It normally takes six months or more to research and write a Master of Science thesis, academics say - but some advertisers promise to deliver work in as little as two weeks to a month. Given the sheer prevalence of advertisers offering to sell academic papers, it is easy to conclude that demand for advanced degrees - by whatever means - is on the rise. The statistics seem to bear this out.

According to data from Macedonia's State Statistical Office, 2,440 people obtained M.S. and specialist degrees in 2015, up 11.2 percent from the year before. About 70 percent of master's theses were in the social sciences. Last year, 246 people received science doctorates, up 19.4 percent from 2014.

Bosnia's best buys

Many internet ads that tout cut-rate theses for sale in Bosnia-Herzegovina guarantee original writing that will pass any plagiarism test. Dozens of advertisements, most of them on the internet, offer master's theses or similar work, such as high school final essays, bachelor theses or even doctoral dissertations. "We appreciate your time," the ads tell customers, and maybe even ad: "quality guaranteed."

Responses to queries often come within minutes. The conversation starts with the basics: which faculty the work is for, the price, the deadline, the topic and other specifics.

Acting as students interested in buying finished master's theses, we made contact with several people advertising such services, which resulted in chats about the specifics on a made-up topic for a degree in construction engineering.

One ghostwriter claimed to have a Ph.D., work as a lecturer and have several assistants. "As for the work, I have to tell you that all available literature is used and sources quoted," the person wrote. "There are software systems that check whether it is a plagiary or not," the ghostwriter added. "As for my experience, we did work for serious faculties and universities and we have only positive yearslong experience."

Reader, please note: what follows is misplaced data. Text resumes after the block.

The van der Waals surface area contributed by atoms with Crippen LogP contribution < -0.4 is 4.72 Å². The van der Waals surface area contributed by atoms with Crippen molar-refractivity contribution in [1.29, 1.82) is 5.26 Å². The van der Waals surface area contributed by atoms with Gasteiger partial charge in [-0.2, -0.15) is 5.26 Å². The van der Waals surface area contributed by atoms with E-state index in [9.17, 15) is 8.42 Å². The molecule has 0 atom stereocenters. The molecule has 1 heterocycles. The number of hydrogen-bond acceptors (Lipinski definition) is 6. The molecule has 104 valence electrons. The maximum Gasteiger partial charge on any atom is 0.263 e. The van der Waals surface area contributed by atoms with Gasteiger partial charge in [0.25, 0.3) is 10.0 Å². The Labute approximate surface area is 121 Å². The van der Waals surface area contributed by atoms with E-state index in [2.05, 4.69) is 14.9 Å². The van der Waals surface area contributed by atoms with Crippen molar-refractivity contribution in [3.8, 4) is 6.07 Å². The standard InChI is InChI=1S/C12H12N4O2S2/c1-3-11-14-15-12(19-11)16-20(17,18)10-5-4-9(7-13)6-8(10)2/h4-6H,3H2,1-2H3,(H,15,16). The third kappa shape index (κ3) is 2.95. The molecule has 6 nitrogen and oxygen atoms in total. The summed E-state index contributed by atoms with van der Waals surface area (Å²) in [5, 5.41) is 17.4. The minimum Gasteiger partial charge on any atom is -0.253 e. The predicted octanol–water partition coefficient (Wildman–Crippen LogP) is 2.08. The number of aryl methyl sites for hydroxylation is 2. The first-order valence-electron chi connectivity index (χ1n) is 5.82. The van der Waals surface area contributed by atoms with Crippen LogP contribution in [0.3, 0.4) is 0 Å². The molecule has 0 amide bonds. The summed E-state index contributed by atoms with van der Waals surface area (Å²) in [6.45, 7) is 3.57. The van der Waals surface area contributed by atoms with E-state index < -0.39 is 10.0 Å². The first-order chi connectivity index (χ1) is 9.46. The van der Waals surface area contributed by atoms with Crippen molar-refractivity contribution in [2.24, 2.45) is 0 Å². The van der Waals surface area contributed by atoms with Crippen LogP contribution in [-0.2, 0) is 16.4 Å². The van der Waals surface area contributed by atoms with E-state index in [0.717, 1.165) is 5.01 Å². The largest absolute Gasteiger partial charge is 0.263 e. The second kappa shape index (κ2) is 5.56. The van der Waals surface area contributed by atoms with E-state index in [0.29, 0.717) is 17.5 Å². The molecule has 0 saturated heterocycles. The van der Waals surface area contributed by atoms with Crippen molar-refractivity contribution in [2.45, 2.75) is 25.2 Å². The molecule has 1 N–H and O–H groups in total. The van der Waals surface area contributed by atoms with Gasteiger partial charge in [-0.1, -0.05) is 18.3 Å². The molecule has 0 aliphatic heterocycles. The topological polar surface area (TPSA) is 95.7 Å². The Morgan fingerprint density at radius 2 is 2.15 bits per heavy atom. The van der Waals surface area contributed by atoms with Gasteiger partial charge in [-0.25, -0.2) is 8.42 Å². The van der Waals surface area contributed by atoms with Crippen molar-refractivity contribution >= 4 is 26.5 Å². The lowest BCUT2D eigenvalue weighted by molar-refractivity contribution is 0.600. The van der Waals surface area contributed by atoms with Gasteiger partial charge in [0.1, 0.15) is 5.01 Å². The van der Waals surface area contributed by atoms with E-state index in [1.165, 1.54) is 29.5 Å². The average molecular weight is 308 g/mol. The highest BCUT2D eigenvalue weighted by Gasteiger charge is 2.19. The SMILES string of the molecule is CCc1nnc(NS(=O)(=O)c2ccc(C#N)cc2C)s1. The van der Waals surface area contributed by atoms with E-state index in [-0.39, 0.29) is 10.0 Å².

With a complex educational system, lack of transparency and a high score on the corruption index, authorities have few recourses to combat cheating as Bosnia-Herzegovina is one of the rare countries in Europe that does not have a national Education Ministry.

Mario Hibert, a philosophy professor at the University of Sarajevo, wrote a guide on plagiarism. He said the university had not provided anti-plagiarism software.

"As far as I know, the university does not have a software for discovering plagiarism," Hibert said. "Everything is up to professors."

Hibert said he was not using any software of his own: "Google is enough. As soon as I suspect something, I can google a couple of sentences, mark them and check very fast. And that is the way I usually discover plagiarism."

The professor added that responsibility for preventing plagiarism falls on the mentors as much as it does the students. There is a commission for every master's or Ph.D. thesis, and at least three members read each work.

Professor Mario Hibert Uni Sarajevo

Hibert says he uses search engines to determine whether a student has plagiarized

A promised interview with officials to discuss anti-plagiarism efforts at the university, the biggest in Bosnia, never happened.

Back in Macedonia, lawyers and sources at the Education Ministry said buying and selling ghostwritten theses was technically not a crime, which makes it easy for students to learn enough of the content of the work to pass it off to professors as their own.

Ognen Jovanovski, a lawyer from Skopje, said the legal loophole meant that universities could only sanction students whose work was plagiarized rather than ghostwritten - which is usually not the case.

(The investigation was supported by The Robert Bosch Stiftung and the Thomson Reuters Foundation.)